South Florida

Pharma exec convicted of $100 million fraud scheme in Miami federal court

A pharmaceutical executive was found guilty of fraud Monday when Miami federal jurors found that he used $100 million worth of phony receivables as collateral to obtain loans that his company failed to repay, leading to the collapse of one of Puerto Rico’s biggest banks.

Jack Kachkar, the former chairman and CEO of Inyx Inc., was found guilty of all nine counts of wire fraud stemming from his scheme to use bogus invoices to prop up the financial health of the company so that it could obtain loans from Westernbank Puerto Rico. Kachkar, 55, formerly of Key Biscayne, was also accused of embezzling millions of dollars to buy a private jet, real estate and luxury cars.

The 46-branch bank based in San Juan incurred $100 million in loan losses and was closed by regulators in 2010, when the Federal Deposit Insurance Corporation reached an agreement for Banco Popular de Puerto Rico to assume its deposits.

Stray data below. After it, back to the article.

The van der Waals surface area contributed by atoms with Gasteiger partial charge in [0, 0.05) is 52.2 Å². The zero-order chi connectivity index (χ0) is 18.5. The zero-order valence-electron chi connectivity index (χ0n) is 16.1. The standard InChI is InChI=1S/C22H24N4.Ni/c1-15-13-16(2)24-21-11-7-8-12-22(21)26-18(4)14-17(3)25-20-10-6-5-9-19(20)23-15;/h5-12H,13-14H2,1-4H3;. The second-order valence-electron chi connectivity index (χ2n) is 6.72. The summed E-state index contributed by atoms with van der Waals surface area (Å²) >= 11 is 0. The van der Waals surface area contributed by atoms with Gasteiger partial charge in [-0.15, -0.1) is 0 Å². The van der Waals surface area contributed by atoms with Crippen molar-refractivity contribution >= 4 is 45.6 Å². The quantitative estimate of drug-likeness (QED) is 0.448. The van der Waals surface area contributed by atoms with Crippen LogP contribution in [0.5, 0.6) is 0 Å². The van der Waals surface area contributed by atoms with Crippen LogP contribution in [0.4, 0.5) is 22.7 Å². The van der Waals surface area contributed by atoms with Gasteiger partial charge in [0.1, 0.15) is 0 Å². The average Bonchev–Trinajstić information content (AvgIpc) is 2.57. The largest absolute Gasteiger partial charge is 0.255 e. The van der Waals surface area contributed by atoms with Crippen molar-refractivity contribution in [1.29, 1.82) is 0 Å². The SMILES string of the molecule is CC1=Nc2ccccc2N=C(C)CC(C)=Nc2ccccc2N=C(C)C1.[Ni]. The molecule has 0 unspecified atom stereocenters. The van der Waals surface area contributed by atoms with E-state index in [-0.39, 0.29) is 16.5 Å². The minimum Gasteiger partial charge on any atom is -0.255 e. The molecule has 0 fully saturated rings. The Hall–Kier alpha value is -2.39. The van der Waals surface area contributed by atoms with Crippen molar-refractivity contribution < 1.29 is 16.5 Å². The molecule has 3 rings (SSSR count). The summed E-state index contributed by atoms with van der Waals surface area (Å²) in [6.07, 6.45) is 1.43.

Inyx, a publicly traded company, began borrowing millions from Westernbank in 2005, using purported assets such as accounts receivables from its sales of medical device parts. At Kachkar’s direction, Inyx supplied fake invoices to the bank to show the company had the ability to repay the loans when it did not, according to Assistant U.S. Attorney Michael Berger. Those invoices went unpaid.

Two years later, Westernbank declared Inyx in default for failing to repay the loans.

Kachkar’s lawyers with the federal public defender’s office argued that the invoices were “pre-billing” and “development” invoices and that Westernbank was fully aware of them and wanted Inyx’s business to broaden the bank’s loan portfolio.

Jay Weaver writes about bad guys who specialize in con jobs, rip-offs and squirreling away millions. Since joining the Miami Herald in 1999, he’s covered the federal courts nonstop, from Elian’s custody battle to A-Rod’s steroid abuse. He was on the Herald team that won the Pulitzer Prize for breaking news in 2001. He and three Herald colleagues were Pulitzer Prize finalists for explanatory reporting in 2019 for a series on gold smuggled from South America to Miami.